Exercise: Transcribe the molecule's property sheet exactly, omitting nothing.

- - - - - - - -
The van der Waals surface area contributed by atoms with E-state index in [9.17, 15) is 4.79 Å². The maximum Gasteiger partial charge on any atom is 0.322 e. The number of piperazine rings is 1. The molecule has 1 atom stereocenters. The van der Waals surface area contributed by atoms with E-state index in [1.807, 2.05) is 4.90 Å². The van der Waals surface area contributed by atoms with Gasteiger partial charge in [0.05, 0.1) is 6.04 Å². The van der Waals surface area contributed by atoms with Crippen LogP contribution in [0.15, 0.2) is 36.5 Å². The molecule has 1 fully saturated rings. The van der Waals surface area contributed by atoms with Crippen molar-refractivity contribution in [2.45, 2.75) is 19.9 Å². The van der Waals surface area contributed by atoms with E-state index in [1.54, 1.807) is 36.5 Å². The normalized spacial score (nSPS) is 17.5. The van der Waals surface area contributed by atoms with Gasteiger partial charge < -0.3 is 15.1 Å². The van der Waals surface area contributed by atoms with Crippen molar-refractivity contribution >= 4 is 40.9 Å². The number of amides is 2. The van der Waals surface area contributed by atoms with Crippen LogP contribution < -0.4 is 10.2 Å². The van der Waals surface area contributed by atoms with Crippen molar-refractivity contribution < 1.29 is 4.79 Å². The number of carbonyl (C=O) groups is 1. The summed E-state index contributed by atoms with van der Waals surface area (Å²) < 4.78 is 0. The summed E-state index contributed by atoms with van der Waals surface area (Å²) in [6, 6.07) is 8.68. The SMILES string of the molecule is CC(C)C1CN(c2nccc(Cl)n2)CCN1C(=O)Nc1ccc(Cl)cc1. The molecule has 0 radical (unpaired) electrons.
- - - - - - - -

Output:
The van der Waals surface area contributed by atoms with E-state index in [9.17, 15) is 4.79 Å². The maximum Gasteiger partial charge on any atom is 0.322 e. The number of piperazine rings is 1. The molecule has 1 atom stereocenters. The van der Waals surface area contributed by atoms with E-state index in [1.807, 2.05) is 4.90 Å². The van der Waals surface area contributed by atoms with Gasteiger partial charge in [0.05, 0.1) is 6.04 Å². The van der Waals surface area contributed by atoms with Crippen LogP contribution in [0.15, 0.2) is 36.5 Å². The molecule has 1 fully saturated rings. The van der Waals surface area contributed by atoms with Crippen molar-refractivity contribution in [2.45, 2.75) is 19.9 Å². The van der Waals surface area contributed by atoms with E-state index in [1.54, 1.807) is 36.5 Å². The normalized spacial score (nSPS) is 17.5. The van der Waals surface area contributed by atoms with Gasteiger partial charge < -0.3 is 15.1 Å². The van der Waals surface area contributed by atoms with Crippen molar-refractivity contribution >= 4 is 40.9 Å². The number of amides is 2. The van der Waals surface area contributed by atoms with Crippen LogP contribution < -0.4 is 10.2 Å². The van der Waals surface area contributed by atoms with Crippen molar-refractivity contribution < 1.29 is 4.79 Å². The number of carbonyl (C=O) groups is 1. The summed E-state index contributed by atoms with van der Waals surface area (Å²) < 4.78 is 0. The summed E-state index contributed by atoms with van der Waals surface area (Å²) in [6, 6.07) is 8.68. The SMILES string of the molecule is CC(C)C1CN(c2nccc(Cl)n2)CCN1C(=O)Nc1ccc(Cl)cc1. The molecule has 0 radical (unpaired) electrons.